In view of all the subjects and circumstances one can meet in the classroom, this direction will be given concretely, for the wisdom of God is not an abstraction, but relates to real life. We see this relevancy for example in the book of Proverbs, but it is true of all Scripture. The Word of God never speaks of things on a theoretical plane. Rather it relates to life`s issues and temptations so that one can learn from the sins of the previous generation and be encouraged into a true and full life in fellowship with the Lord. The “fathers” and “mothers” in school must therefore bring the truth of the various subjects to bear concretely on the lives of the students, their “sons” and “daughters.” Such teaching in the fear of the Lord is the beginning of true knowledge which is so relevant to life here on earth which is to be the beginning of life eternal.

Fathers and Their Sons

            The above has important repercussions. We are once again reminded of how great the influence of teachers can be. They are like fathers and mothers, for they fill the lives of their “sons” and “daughters” in a very real way. Daily and systematically, with the authority and discipline which come with a school situation, the students are worked on, at a time when they are most productive and attentive. When the biological parents see them, they have already given their best. The potential impact of the “fathers” and “mothers” in school is therefore immense! We should never underestimate it. Life direction is given in the school. Yes, life—which must include eternal life.

            Such is the impact that the successful teacher literally moulds his “children” in his image. Just as a biological parent has children in his or her image. This can happen and does happen in the classroom. Teachers are like parents. They give life instruction and influence life outlook and the very image of their students.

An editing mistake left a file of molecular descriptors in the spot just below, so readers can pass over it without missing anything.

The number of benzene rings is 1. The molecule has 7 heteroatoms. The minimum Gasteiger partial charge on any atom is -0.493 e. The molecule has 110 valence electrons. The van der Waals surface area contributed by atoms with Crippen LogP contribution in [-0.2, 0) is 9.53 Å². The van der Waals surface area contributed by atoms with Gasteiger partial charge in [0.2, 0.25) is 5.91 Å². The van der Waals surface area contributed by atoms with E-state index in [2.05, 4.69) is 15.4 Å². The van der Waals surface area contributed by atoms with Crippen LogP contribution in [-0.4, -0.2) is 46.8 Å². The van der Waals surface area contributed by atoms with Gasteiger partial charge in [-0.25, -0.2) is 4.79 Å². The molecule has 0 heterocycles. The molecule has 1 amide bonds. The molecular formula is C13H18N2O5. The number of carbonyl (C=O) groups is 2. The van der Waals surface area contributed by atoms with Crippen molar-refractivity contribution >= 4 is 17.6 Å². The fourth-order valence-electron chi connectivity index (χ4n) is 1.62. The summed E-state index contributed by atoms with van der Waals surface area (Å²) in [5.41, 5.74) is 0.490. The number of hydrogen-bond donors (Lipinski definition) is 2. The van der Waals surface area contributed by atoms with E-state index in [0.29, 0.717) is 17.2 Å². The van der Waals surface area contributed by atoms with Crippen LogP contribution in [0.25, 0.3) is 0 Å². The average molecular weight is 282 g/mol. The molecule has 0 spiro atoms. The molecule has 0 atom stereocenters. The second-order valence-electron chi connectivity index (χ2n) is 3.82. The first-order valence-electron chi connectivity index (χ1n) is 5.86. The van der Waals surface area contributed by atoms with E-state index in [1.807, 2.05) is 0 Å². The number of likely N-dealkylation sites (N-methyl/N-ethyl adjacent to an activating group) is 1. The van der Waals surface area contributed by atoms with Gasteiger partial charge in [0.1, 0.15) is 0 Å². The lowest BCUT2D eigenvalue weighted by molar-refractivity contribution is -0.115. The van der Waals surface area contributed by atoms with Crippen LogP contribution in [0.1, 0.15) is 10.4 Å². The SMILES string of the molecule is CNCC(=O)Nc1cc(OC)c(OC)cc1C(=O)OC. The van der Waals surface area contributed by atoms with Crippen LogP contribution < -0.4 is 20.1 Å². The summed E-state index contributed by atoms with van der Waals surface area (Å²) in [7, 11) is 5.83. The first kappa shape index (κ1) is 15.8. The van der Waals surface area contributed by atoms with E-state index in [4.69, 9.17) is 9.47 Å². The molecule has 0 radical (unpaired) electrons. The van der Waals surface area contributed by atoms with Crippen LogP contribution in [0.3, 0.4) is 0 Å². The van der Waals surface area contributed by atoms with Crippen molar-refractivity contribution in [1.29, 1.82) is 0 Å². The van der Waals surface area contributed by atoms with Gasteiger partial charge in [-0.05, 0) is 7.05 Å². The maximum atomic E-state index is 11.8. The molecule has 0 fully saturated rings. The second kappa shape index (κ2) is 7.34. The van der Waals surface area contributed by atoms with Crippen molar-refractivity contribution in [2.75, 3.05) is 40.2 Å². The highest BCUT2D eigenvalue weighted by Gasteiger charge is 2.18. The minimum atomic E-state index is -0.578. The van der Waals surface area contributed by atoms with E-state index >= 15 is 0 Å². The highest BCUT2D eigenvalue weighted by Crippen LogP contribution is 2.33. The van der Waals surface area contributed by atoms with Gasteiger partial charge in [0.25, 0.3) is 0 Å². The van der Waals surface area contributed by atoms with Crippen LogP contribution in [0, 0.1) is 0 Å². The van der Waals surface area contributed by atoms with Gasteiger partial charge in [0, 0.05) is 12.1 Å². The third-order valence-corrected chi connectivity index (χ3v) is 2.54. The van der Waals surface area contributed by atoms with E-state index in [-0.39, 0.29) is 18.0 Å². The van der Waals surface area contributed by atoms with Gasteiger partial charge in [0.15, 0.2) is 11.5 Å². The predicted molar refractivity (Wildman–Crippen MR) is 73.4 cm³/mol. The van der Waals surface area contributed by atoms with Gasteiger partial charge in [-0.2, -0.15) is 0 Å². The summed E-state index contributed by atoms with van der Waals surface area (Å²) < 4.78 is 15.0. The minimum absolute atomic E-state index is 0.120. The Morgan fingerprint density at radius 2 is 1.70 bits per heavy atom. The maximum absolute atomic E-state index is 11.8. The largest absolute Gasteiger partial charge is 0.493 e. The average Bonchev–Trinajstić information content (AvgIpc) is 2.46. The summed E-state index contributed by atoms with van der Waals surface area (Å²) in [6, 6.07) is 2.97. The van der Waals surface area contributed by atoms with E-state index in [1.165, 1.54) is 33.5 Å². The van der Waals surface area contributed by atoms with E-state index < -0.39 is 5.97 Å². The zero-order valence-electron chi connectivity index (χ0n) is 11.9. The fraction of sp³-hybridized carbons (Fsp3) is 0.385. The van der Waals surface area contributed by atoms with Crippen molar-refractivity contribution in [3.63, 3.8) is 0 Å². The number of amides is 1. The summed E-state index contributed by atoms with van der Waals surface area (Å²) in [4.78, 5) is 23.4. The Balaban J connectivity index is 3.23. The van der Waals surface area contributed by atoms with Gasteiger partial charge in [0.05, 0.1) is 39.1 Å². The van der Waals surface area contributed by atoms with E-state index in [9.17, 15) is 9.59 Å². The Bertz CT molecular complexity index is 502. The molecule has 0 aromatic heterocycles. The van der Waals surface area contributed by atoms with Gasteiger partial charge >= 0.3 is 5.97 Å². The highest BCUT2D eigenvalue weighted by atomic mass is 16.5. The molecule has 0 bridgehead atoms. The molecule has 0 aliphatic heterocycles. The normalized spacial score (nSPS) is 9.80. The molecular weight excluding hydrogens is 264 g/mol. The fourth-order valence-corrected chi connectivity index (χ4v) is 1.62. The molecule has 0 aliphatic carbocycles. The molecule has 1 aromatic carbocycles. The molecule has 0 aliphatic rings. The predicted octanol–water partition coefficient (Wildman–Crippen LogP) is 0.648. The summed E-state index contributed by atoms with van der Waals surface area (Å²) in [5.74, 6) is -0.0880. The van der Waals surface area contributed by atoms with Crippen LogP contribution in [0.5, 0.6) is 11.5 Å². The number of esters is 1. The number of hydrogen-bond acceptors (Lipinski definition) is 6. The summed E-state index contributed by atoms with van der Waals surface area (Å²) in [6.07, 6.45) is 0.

One can sense that this can raise problems. A teacher`s influence is immense. Is it not too great? Do parents not have the first right to influence? Do the sons and daughters not belong to them? An Aramean story recounts how a mother took her child to school and entrusted him to the teacher with these words: “His flesh is yours, his bones are mine.” That is, the teacher is given the authority to teach and discipline the child, but the child belongs to its parents. The flesh is given to the teacher to be moulded or beaten, if necessary, but the bones, the basic structure, remains with the parents.

            There is something sound about this approach, for the teacher is not to remake the child he receives; the child belongs not to the school but to the parents. We are reminded that the first five or six formative years are in the parental home. This is also of comfort if one happens to be living where Christian education is not possible. However, the fact that children belong to their parents is also a reminder that we cannot just leave our children in the care of the “parents” at school without any further involvement, no matter how good the school is. The school is to be an extension of the home; that`s where the real father and mother are. Therefore parents must be very much involved with the teachers at school.

            This involvement does not mean interference. It means praying for the teachers. It means using the channels available to show interest in their work and to find out how our children are doing. It also means equipping the teachers as well as possible so that they can do their work and calling with undivided attention. It means above all that our children clearly see that there is no competition between the home parents and the school “parents” but that in the unity of the faith both are steering the child in full obedience to the Lord in all areas of life.

            This unity of home and school is the beauty of true Christian education. The “problem” of the teacher moulding students in his or her image is then in a sense always limited. For when our children are moulded in the image of the teacher, it should not be a direct source of concern, for both the “father” in the school and the father at home have another Teacher to whom they both submit. He gives true wisdom, yes, he is true wisdom. He gives and is life, even life eternal (1 Cor 1:30). He was not called “father” as a title of honour, as teacher, for his teaching ministry revealed the great Father in heaven. Those who saw him, the Lord Jesus, were to see the heavenly Father (John 14:9), and those who obeyed him would be the image of Father on earth (Rom 8:29; Col 3:10)! And is it not the image of that Father that we seek to impress on our sons and daughters, also in school?

 

[1] The previous instalment of this speech may be found here: https://defenceofthetruth.com/en/2020/10/a-school-of-sons-and-daughters-1/